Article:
Posted in Main Blog (All Posts) on March 3rd, 2011 5:41 am by HL

Return of the “Chicken Little” Syndrome?
If an online columnist can not convince one of his friends that there is a credible possibility that JEB Bush not only can be, but will be elected President in the November 2012 Election, should he persist in expending time and energy writing material to post online that continues his attempt to call attention to […]


Kennedy Gunman Denied Parole Again

Posted in Main Blog (All Posts) on March 3rd, 2011 5:40 am by HL

Kennedy Gunman Denied Parole Again
Sirhan Sirhan, convicted of killing Robert F. Kennedy in 1968, was denied parole for the 14th time, the New York Times reports.

“Mr. Sirhan, who assassinated Mr. Kennedy at the Ambassador Hotel in Los Angeles in 1968, had originally been sentenced to death, but his sentence was commuted when the State Supreme Court ruled the death penalty unconstitutional.”

Senate Investigators Interview Coburn About Ensign
Senate ethics investigators have interviewed Sen. Tom Coburn (R-OK) about his friend Sen. John Ensign’s (R-NV) ongoing scandal involving an affair with the wife of a former top aide, “the latest sign that the Senate ethics inquiry into the Nevada Republican is intensifying,” Politico reports.

“It is unclear precisely what Coburn told Senate investigators and whether the information could further implicate Ensign, but sources say the scope of the ethics committee’s investigation into the Nevada Republican is widening and that more information that could be harmful to him could emerge just as Ensign gears up to run for another term in 2012, a race Democrats privately hope he continues to wage. Coburn lived with Ensign at a Capitol Hill home, known as the C Street house, run by a Christian fellowship during the period of Ensign’s extramarital affair.”

Late last year, the Justice Department ended its own inquiry that could have landed the Nevada senator in prison.


Can Gay Play Straight? What Sexuality Has to Do With Winning Roles and Academy Awards

Posted in Main Blog (All Posts) on March 3rd, 2011 5:39 am by HL

Can Gay Play Straight? What Sexuality Has to Do With Winning Roles and Academy Awards
If gay actors can’t play straight convincingly, and are losing gay roles to straight actors, what parts are left?

Vision: Fighting Privatization and Corporate Control By Taking Back the Commons
A new book, ‘All That We Share: A Field Guide to the Commons,’ asserts that protecting the commons can help save the environment, the economy and democracy.

Why Don’t Teachers Get the Respect They Deserve? Republicans Would Rather Destroy Schools Than Raise Taxes on Millionaires
Schultz: "They got more millionaires in New Jersey than they do teachers, but we got to have the teachers pay for everything."


Common Ground with Republicans: Nix NSF Funding for Economics

Posted in Main Blog (All Posts) on March 3rd, 2011 5:38 am by HL

Common Ground with Republicans: Nix NSF Funding for Economics
One of the items on cut list for House Republicans is the National Science Foundation (NSF). They want to cut $150 million, or 2.2 percent, from its 2010 budget for the current fiscal year. This should be a place where…


How Democrats Can Become Relevant Again (And Rescue the Nation While They’re At It)
Republicans offered Democrats two more weeks before the doomsday shut-down. Democrats countered with four. Republicans held their ground. Democrats agreed to two….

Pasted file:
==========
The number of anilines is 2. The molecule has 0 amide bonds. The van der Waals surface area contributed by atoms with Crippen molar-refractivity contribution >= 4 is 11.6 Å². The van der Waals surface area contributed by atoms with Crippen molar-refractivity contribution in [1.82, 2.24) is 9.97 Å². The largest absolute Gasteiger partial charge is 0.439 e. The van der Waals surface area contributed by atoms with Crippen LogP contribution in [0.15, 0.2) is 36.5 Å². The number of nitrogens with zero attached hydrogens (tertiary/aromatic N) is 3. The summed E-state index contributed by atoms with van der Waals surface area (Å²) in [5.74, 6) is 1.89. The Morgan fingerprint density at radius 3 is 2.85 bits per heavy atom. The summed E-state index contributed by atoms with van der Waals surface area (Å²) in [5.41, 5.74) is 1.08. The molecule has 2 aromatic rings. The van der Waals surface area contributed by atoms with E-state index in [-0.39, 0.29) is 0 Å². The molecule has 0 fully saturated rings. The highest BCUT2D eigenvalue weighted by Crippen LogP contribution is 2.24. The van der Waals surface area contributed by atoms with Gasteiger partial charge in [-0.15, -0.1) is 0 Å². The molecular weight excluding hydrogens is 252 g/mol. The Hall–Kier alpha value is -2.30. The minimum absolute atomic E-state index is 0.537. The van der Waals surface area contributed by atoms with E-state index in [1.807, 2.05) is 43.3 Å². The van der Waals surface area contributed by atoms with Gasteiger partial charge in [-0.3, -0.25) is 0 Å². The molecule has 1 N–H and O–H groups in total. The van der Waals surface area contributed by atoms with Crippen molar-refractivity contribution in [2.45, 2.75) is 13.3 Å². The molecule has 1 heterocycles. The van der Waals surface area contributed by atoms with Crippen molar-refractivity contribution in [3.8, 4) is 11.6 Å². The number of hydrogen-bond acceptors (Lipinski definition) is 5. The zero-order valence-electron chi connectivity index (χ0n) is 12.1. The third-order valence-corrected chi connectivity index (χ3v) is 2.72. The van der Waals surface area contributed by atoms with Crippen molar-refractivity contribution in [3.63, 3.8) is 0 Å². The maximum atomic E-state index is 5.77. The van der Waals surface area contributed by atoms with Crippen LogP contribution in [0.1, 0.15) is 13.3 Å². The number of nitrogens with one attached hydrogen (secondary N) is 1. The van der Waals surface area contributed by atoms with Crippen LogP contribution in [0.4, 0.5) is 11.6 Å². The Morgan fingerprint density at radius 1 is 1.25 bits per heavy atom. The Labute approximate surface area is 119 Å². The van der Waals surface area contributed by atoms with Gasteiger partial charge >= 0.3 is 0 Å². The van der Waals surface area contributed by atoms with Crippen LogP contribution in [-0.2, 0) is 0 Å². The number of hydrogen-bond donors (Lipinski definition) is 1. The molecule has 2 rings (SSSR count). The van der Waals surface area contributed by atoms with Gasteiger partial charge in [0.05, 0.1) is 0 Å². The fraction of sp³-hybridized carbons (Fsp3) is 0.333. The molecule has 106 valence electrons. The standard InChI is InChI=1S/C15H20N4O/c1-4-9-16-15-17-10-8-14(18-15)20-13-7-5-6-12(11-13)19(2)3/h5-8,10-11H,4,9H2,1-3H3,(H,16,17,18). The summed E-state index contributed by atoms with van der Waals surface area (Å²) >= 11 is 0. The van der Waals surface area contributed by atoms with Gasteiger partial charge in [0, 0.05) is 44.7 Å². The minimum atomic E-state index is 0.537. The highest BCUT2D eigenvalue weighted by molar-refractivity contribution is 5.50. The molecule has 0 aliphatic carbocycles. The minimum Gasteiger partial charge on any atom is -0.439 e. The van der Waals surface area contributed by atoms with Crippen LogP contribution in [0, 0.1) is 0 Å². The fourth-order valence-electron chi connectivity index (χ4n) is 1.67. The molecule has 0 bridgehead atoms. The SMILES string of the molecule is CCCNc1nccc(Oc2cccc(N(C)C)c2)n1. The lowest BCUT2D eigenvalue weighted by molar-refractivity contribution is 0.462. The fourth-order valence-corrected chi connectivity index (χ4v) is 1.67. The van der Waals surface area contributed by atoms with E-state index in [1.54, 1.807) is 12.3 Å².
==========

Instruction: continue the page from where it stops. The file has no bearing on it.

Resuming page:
Sheriff Joe Arapaio Lashes Out At Jeb Bush For Criticizing Arizona?s SB1070 Law

Posted in Main Blog (All Posts) on March 3rd, 2011 5:37 am by HL

Sheriff Joe Arapaio Lashes Out At Jeb Bush For Criticizing Arizona?s SB1070 Law
ThinkProgress filed this report from the Tea Party Patriots Policy Summit in Phoenix, AZ. In December, former Gov. Jeb Bush (R-FL) lashed out at Arizona’s SB1070 law, a law that allows police to racially profile people they believe to be in the country without documentation. During a speech criticizing the law, the Denver Post reported […]

ThinkProgress filed this report from the Tea Party Patriots Policy Summit in Phoenix, AZ.

In December, former Gov. Jeb Bush (R-FL) lashed out at Arizona’s SB1070 law, a law that allows police to racially profile people they believe to be in the country without documentation. During a speech criticizing the law, the Denver Post reported that “Bush said if his children walked the streets of Phoenix they might look awfully suspicious to police.” Bush’s wife was born in Mexico and his children are Hispanic. At the Tea Party summit, we asked Sheriff Joe Arpaio, the sheriff responsible for the Phoenix area (Maricopa County) about Bush’s remarks. A staunch supporter of SB1070, Arpaio was dumbfounded. Arpaio said he was a “campaign guy” for George W. Bush, so Jeb should have spoke to him first before commenting on the law. He then said he’s “gotta educate” Jeb on SB1070:

FANG: What do you think about Jeb Bush? He said he’d be afraid for his sons to be coming to Maricopa County, that they would be racially profiled.

ARAPAIO: What? Who said that?

FANG: Jeb Bush, former governor of Florida.

KEYES: His wife is Mexican.

ARAPIAO: So what? My daughter in law is Hispanic, what’s that got to do with it? You mean, because I was a campaign guy for George W. here, a good friend of mine, and you’re saying Jeb said he’s afraid to come to Maricopa County? […] Jeb doesn’t understand the law. Why doesn’t he call, why doesn’t he talk to me? […] Why would he talk to me?

FANG: Well you’re America’s sheriff.

ARAPIAO: The world’s sheriff. […] So he really said that? We gotta educate him. We gotta educate that. I don’t know, you probably misquote him.

Watch it:

Also during the interview, Arapiao fully endorsed State Sen. Russell Pearce’s (R-AZ) effort to pass a new law the Wonk Room’s Andrea Nill has referred to as “SB1070 on steroids.”